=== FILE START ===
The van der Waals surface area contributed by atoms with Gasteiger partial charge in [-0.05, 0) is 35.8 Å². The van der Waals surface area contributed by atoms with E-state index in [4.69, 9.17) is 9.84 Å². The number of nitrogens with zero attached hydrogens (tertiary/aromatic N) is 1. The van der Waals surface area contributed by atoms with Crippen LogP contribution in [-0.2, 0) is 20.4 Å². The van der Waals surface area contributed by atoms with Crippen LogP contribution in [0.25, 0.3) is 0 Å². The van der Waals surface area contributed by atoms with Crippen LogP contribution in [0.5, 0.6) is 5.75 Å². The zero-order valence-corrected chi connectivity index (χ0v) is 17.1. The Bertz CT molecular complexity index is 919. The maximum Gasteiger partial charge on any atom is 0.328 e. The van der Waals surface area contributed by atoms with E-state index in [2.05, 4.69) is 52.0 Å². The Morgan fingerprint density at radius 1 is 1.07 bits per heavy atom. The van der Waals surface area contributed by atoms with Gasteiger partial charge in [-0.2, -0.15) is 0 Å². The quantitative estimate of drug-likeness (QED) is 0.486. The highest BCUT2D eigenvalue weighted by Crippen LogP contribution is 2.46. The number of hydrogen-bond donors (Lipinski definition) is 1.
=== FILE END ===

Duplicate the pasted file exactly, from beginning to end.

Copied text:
The van der Waals surface area contributed by atoms with Gasteiger partial charge in [-0.05, 0) is 35.8 Å². The van der Waals surface area contributed by atoms with E-state index in [4.69, 9.17) is 9.84 Å². The number of nitrogens with zero attached hydrogens (tertiary/aromatic N) is 1. The van der Waals surface area contributed by atoms with Crippen LogP contribution in [-0.2, 0) is 20.4 Å². The van der Waals surface area contributed by atoms with Crippen LogP contribution in [0.25, 0.3) is 0 Å². The van der Waals surface area contributed by atoms with Crippen LogP contribution in [0.5, 0.6) is 5.75 Å². The zero-order valence-corrected chi connectivity index (χ0v) is 17.1. The Bertz CT molecular complexity index is 919. The maximum Gasteiger partial charge on any atom is 0.328 e. The van der Waals surface area contributed by atoms with E-state index in [2.05, 4.69) is 52.0 Å². The Morgan fingerprint density at radius 1 is 1.07 bits per heavy atom. The van der Waals surface area contributed by atoms with Gasteiger partial charge in [-0.2, -0.15) is 0 Å². The quantitative estimate of drug-likeness (QED) is 0.486. The highest BCUT2D eigenvalue weighted by Crippen LogP contribution is 2.46. The number of hydrogen-bond donors (Lipinski definition) is 1.